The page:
UBC Theses and Dissertations

UBC Theses Logo

UBC Theses and Dissertations

French surface : a new technique for surface design Cheng, Zita Sze Ting 2001

Your browser doesn't seem to have a PDF viewer, please download the PDF to view this item.

Item Metadata

Download

Media
831-ubc_2001-0354.pdf [ 3.12MB ]
Metadata
JSON: 831-1.0080043.json
JSON-LD: 831-1.0080043-ld.json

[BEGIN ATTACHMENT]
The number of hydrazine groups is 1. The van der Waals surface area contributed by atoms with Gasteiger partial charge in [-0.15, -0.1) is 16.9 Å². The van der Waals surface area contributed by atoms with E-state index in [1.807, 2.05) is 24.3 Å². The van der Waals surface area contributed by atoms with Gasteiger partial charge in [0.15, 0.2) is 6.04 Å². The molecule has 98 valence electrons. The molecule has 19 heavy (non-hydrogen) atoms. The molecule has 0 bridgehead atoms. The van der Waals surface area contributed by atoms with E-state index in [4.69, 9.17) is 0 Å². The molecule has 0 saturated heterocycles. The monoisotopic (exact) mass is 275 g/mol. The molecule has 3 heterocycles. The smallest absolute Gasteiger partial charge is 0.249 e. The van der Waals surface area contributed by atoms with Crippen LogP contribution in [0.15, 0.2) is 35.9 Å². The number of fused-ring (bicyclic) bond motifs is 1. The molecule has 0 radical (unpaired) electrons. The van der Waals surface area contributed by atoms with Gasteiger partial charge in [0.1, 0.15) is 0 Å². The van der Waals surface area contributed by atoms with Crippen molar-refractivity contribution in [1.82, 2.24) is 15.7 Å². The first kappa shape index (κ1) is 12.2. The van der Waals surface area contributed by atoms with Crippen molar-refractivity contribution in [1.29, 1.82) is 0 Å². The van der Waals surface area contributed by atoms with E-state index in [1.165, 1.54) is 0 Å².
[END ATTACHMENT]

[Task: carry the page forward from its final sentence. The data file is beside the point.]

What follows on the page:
RDF/XML (Pretty): 831-1.0080043-rdf.xml
RDF/JSON: 831-1.0080043-rdf.json
Turtle: 831-1.0080043-turtle.txt
N-Triples: 831-1.0080043-rdf-ntriples.txt
Original Record: 831-1.0080043-source.json
Full Text
831-1.0080043-fulltext.txt
Citation
831-1.0080043.ris

Full Text